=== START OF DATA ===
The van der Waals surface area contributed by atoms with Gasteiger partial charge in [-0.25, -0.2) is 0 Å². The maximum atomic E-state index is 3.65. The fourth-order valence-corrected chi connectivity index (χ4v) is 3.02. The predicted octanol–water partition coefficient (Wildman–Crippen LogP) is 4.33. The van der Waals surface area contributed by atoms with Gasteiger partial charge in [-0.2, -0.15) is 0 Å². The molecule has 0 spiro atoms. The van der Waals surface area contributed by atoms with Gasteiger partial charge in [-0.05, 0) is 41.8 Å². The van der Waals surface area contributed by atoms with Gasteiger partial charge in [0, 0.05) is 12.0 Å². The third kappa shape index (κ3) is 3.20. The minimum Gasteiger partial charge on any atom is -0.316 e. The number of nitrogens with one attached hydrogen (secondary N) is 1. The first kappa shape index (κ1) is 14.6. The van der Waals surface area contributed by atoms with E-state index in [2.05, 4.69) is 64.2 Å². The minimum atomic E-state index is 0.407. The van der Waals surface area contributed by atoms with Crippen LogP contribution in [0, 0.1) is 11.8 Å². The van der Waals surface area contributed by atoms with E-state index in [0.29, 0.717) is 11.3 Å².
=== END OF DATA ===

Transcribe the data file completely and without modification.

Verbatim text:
The van der Waals surface area contributed by atoms with Gasteiger partial charge in [-0.25, -0.2) is 0 Å². The maximum atomic E-state index is 3.65. The fourth-order valence-corrected chi connectivity index (χ4v) is 3.02. The predicted octanol–water partition coefficient (Wildman–Crippen LogP) is 4.33. The van der Waals surface area contributed by atoms with Gasteiger partial charge in [-0.2, -0.15) is 0 Å². The molecule has 0 spiro atoms. The van der Waals surface area contributed by atoms with Gasteiger partial charge in [-0.05, 0) is 41.8 Å². The van der Waals surface area contributed by atoms with Gasteiger partial charge in [0, 0.05) is 12.0 Å². The third kappa shape index (κ3) is 3.20. The minimum Gasteiger partial charge on any atom is -0.316 e. The number of nitrogens with one attached hydrogen (secondary N) is 1. The first kappa shape index (κ1) is 14.6. The van der Waals surface area contributed by atoms with E-state index in [2.05, 4.69) is 64.2 Å². The minimum atomic E-state index is 0.407. The van der Waals surface area contributed by atoms with Crippen LogP contribution in [0, 0.1) is 11.8 Å². The van der Waals surface area contributed by atoms with E-state index in [0.29, 0.717) is 11.3 Å².